COMPANY chiefs who run a controversial North Wales tip plan to generate electricity from the waste gases it gives off.
Cory Environmental Resource Management which owns Hafod Quarry, Johnstown, near Wrexham, want to convert the gas into renewable energy.
Currently the gas, which is primarily a mixture of methane and carbon dioxide, is burned off by a landfill flare.
But company bosses say the new equipment will produce renewable energy and be more environmentally friendly.
The dumping of rubbish at Hafod, which started in 2006, sparked a storm of protest. Although protesters are still against its use as a landfill site, they cautiously welcomed the plans to convert the gas into electricity.
In the planning application, company chiefs said using the gas to generate electricity would benefit the environment.
The application said: “The proposed development also helps combat climate change through generating electricity through landfill gas, thereby avoiding the need to generate an equivalent amount of energy from burning fossil fuels (the annual electricity generated by a 1MW landfill generator avoids the combustion of some 3,400 tonnes of coal each year).”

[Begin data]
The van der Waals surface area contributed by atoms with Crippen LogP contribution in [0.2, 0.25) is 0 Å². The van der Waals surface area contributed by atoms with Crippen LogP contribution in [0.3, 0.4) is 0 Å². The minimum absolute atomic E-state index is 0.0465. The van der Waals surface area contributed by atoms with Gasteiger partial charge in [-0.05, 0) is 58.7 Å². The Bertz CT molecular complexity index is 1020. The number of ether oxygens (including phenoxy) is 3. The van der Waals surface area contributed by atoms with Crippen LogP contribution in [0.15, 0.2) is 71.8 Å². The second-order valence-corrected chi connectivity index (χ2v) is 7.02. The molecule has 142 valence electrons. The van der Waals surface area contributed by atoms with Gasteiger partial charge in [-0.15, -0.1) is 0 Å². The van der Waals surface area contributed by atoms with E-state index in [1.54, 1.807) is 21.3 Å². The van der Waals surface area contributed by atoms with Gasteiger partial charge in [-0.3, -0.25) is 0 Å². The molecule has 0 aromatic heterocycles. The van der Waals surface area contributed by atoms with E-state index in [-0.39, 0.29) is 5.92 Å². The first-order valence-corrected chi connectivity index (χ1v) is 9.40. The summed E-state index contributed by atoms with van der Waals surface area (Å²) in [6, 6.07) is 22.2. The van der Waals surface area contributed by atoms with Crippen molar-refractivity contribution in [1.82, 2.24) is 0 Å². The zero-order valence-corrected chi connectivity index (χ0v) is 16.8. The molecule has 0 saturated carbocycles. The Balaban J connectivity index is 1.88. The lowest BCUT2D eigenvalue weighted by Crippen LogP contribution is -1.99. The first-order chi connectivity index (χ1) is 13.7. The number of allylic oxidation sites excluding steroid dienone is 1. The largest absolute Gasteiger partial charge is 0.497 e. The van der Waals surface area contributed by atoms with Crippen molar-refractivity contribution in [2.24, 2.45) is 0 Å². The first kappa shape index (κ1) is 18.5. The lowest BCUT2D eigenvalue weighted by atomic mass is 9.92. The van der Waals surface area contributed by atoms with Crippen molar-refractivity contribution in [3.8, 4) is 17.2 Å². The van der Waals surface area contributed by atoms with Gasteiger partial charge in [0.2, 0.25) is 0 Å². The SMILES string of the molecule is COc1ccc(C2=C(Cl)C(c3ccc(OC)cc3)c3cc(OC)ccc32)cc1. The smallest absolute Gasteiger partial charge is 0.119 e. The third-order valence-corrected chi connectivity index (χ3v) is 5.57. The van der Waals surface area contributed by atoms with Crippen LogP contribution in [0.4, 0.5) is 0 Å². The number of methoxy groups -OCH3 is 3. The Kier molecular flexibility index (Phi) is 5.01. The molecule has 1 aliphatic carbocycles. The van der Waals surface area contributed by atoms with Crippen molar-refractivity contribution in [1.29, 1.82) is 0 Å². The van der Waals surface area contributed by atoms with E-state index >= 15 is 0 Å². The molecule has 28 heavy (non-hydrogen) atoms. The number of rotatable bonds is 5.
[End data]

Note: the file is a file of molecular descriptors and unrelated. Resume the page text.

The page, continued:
Whatever electricity was generated would be exported and sold back into the national grid.
Equipment at the site would include four gas engine generators, oil storage containers and a flare stack.
If the plans are given the go-ahead it would take an estimated six months to get the equipment installed which would run 24 hours a day.
The company plans concluded: “The use of landfill gas produced at Hafod Quarry landfill to generate electricity would contribute to sustainable waste management and the ‘waste hierarchy’.”
However local campaigner Pauline Smout said it should be done under strict conditions.
“We are opposed to the dumping of rubbish at the site.
“But if they are doing it anyway then it does make sense for them to do this and generate electricity from the waste gas.
“We would want strict standards to cover this because dioxins and furans which are produced are the most dangerous chemicals known to man.”
Cory Environmental Resource Management bought the Hafod Quarry and landfill site from Mersey Waste Holdings.
MWH is a subsidiary of Merseyside Waste Disposal Authority and associated Merseyside authorities.